• Yes that is exactly my point, our barcode passes function in the same way. The balance associated with each pass is held on a server and then passed down to wallet passes via a push notification (balance changes - send push notification). Therefore the only incentive for me to try and steal your barcode would be to get one or two free drinks before the owner reports it and the pass is blacklisted. The moment that pass is blacklisted we update the barcode, send a push notification and it's sorted. This is why I cannot see any advantage to adding extra security on the fixed barcodes. – jskidd3 Jul 26 '16 at 15:53
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I'm afraid I'm not familiar with NFC, but I have some suggestion regarding the Barcode shown on the phone screen.

You can use a simple cryptographic operation to secure the Barcode before it is presented. It may be possible for the same data exchange to be presented in NFC format as well.

The main problem I see with your original suggestion is that the barcode is static. It is like a password that is never changed. The best thing would be for you add some protection against Replay Attacks, so that every time it is used legitimately, a new barcode will be needed before another transaction can be processed.

  1. The app should be pre-loaded with not only the 16 character member ID, but also a secret Salt. The Salt has to be unique per device, so when the app is installed, the device will have to be registered one-time online on your server equipment before a Salt is returned.

  2. The presented barcode generated offline contains:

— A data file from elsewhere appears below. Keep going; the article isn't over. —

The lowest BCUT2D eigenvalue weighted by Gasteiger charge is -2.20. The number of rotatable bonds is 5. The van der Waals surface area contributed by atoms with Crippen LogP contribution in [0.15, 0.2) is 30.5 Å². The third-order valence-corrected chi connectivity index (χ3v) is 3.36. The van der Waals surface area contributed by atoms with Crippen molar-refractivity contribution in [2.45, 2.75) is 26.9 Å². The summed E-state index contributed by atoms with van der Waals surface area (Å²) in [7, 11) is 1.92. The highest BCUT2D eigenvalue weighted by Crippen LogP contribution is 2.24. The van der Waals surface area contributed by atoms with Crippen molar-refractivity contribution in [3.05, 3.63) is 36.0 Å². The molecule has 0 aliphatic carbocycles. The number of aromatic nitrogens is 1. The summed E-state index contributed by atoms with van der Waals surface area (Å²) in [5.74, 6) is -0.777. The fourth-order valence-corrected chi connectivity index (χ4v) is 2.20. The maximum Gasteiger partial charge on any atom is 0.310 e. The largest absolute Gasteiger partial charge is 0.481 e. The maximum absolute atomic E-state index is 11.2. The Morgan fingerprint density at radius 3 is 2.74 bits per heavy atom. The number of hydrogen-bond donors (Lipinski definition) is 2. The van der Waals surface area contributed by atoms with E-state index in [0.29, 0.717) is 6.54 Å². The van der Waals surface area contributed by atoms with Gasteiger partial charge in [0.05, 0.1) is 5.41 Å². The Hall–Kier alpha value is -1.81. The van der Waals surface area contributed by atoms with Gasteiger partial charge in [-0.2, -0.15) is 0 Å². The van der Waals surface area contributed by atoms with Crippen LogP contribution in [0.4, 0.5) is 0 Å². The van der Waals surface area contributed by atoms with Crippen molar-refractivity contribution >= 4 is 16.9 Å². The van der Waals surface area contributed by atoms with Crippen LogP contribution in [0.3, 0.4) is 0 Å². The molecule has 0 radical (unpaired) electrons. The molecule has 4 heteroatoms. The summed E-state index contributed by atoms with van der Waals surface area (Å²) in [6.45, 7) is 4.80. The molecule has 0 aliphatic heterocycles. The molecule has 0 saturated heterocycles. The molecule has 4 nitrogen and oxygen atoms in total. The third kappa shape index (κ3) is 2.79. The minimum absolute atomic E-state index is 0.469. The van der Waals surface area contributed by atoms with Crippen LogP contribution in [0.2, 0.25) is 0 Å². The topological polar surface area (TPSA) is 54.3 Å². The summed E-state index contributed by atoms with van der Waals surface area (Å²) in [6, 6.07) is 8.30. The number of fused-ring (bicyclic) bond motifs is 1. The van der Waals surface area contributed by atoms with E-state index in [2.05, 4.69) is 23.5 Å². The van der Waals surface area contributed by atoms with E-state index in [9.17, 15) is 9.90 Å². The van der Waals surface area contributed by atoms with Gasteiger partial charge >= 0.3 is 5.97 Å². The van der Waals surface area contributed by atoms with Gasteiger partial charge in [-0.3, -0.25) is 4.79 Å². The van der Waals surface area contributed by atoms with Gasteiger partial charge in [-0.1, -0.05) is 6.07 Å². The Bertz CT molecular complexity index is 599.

• The Device ID.
    • A counter, which is incremented for each new barcode.
    • An SHA-256 Hash value of Device ID + Counter + Secret Salt.
      • You can truncate the hash value significantly without taking a significant security hit.

When the Barcode is read at the terminal, it will

  • find the Device ID
  • compare the Counter value, and make sure it is higher than the value of the last used transaction
  • generate the Hash value to verify the authenticity of the Barcode
  • proceed with the transaction using the corresponding Member ID

If Counter is not an option for you (requires two-way sync of the terminals), you could use a date/time value instead.

In fact you can even use a combination.


There is one shortcoming which is that if a Terminal is stolen, then the Salt for all devices is stolen as well. If you wanted better security, you could use a Public/Private keypair for each device, and then hash the Encrypted Member ID using the Private Key. The Terminal would only need to store the Public Key.

  • Hi George, thanks very much for your answer. Please see my latest comment response to André's answer – jskidd3 Jul 26 '16 at 15:57